Good morning, and happy Friday! I hope your day is off to a great start.
I saw a tee shirt not long ago that I almost bought for my grandson. It read, “Mom said I could be anything I wanted to be, so I became a smartass.” Hey, if the shoe fits. I probably had a little to do with that myself. You know, telling him there’s nothing he can’t do. His mom is to blame for the rest. That’s my story and I’m sticking to it. She got it from her mom.
We tell our kids this kind of stuff any time they aim for the stars or come up short on their report card. The conversation is pretty much the same. “Yes, sweetheart, you can become the best baseball player ever to live. You just have to want it!” With the report cards it’s a little less lofty. “If Johnny can get an A in math, so can you. You’re just not trying hard enough!”
Well, time for a bite of reality. It’s called “limitations” … the outer boundaries of our natural abilities. If your kid brings home a C on their report card, it means they’re pretty much like everybody else – no better, and no worse. It also means you don’t have to spring for a new bicycle or whatever else you may have promised for better grades. Learn when to be satisfied.
The fact is teachers don’t award grades based on effort. If they did, some of the slowest kids in class would bring home straight As, and some of the geniuses would be scraping the barrel. Grades, like many things in life, are based on our ability to master whatever it is we’re trying to do. And, while effort certainly plays a part, there’s a little more to it than that.
My youngest daughter is one of the smartest people I know. If she decided to study medicine, there’s little doubt she could learn to be a brain surgeon. But if you’ve ever seen how she shakes just buttering a piece of toast, you’d run the other way. I’m not sure what causes that, but it’s a physical limitation that would prevent her from ever holding a knife in the operating room.
I always wanted to be a pitcher on my baseball team, and the home run star of the league, too. But I spent my time in right field – you know, where the dandelions grow. Nobody ever hits the ball to right field unless they were aiming for the dugout and missed. The rules said the coach had to let me play, so he put me where I could do the least amount of damage.
When it came to batting, let’s just say I was a better outfielder. I think I got one base hit all year, and that was only because the other team was too dazed at the initial shock that Dave actually hit the ball. But, here’s an important point to make. As I was grabbing my bat and helmet, I made a completely incredible announcement – “I’m getting a hit this time!”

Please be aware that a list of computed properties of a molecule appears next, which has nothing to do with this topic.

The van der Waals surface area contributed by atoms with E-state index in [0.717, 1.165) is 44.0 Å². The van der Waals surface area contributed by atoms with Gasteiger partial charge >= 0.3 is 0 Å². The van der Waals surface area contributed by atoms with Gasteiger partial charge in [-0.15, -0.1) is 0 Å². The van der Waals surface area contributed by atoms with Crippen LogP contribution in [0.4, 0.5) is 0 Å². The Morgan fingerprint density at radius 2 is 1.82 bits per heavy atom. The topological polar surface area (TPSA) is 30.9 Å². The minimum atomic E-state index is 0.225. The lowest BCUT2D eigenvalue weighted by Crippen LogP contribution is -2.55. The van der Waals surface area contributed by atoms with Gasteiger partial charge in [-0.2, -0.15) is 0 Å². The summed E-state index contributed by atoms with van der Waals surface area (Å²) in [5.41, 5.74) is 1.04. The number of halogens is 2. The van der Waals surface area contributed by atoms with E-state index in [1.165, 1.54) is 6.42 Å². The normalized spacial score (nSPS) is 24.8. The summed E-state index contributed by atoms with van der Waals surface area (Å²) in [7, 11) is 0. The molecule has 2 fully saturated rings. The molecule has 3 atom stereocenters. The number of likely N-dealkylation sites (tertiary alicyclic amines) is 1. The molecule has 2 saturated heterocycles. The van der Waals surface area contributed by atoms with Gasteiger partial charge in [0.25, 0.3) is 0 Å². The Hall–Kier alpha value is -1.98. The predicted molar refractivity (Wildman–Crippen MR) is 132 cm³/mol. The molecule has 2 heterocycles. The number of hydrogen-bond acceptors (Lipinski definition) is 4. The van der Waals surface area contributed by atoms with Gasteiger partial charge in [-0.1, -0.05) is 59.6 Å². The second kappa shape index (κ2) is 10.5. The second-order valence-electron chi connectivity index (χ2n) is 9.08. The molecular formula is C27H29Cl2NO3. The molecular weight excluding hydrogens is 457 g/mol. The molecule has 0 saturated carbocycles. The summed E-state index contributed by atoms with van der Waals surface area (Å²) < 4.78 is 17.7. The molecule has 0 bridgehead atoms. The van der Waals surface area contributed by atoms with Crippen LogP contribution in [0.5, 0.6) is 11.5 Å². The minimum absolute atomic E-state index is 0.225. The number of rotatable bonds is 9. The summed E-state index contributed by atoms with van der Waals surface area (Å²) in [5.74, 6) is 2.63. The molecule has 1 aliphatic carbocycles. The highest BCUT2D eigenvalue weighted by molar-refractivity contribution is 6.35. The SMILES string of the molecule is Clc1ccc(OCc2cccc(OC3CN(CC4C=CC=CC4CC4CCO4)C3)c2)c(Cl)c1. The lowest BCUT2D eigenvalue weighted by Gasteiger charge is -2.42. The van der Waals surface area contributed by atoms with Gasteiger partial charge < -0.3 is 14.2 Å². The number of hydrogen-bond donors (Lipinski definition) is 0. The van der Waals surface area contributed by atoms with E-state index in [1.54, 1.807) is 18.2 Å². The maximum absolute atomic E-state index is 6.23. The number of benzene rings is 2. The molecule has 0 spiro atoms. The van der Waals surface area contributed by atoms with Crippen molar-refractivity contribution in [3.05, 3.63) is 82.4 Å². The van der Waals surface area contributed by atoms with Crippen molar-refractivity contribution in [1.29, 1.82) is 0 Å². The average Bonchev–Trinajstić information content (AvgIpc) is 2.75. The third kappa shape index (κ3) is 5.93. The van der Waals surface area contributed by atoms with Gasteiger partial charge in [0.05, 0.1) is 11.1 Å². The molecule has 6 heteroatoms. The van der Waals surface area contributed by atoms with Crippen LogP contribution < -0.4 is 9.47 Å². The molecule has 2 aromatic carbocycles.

Could I have become a stronger player? Absolutely. Could I have hit more home runs than Freddie Chadwick? Never in a million years. My physical stature just wasn’t sufficient to hit the ball that far. Yes, I could have built more muscle and hit the ball further. But some of that is just in the way we’re built. The same goes for grades. You do the best you can do.
Can you accomplish anything in life? Well, within certain limitations, yes. If you’re confined to a wheelchair, odds are you won’t be winning the Boston Marathon any time soon. But that doesn’t mean you can’t compete, and that you can’t turn in an impressive performance. It’s just a matter of priorities – what’s most important to you?
We don’t have to reach the very top to succeed. Do you need to be the richest person in the world, or just make enough money to enjoy the life you want? Sure, both are technically “possible,” but one is a lot more feasible. And within the bounds of “feasible” lies that all-important realm of “believable.”
It’s hard to find the energy to chase a goal we don’t believe we can achieve. Whether that’s better grades, a perfect golf score, a home run, or achieving financial success, it all has to start with belief. And belief only extends to the limit of our natural abilities.
Can you become a better student? Yes. Will you ever get straight As? Maybe. Can you hit the ball a little better, or improve your financial status? Absolutely. To what limits? Well, there’s only one way to find out. When you reach a goal, set a new one. Then just keep doing that until you can’t go any further. You may not reach the very top, but you can get closer. And sometimes, that’s good enough.
That’s all for now. Have an awesome day!
© 2020 Dave Glardon – All rights reservedFollow @dglardon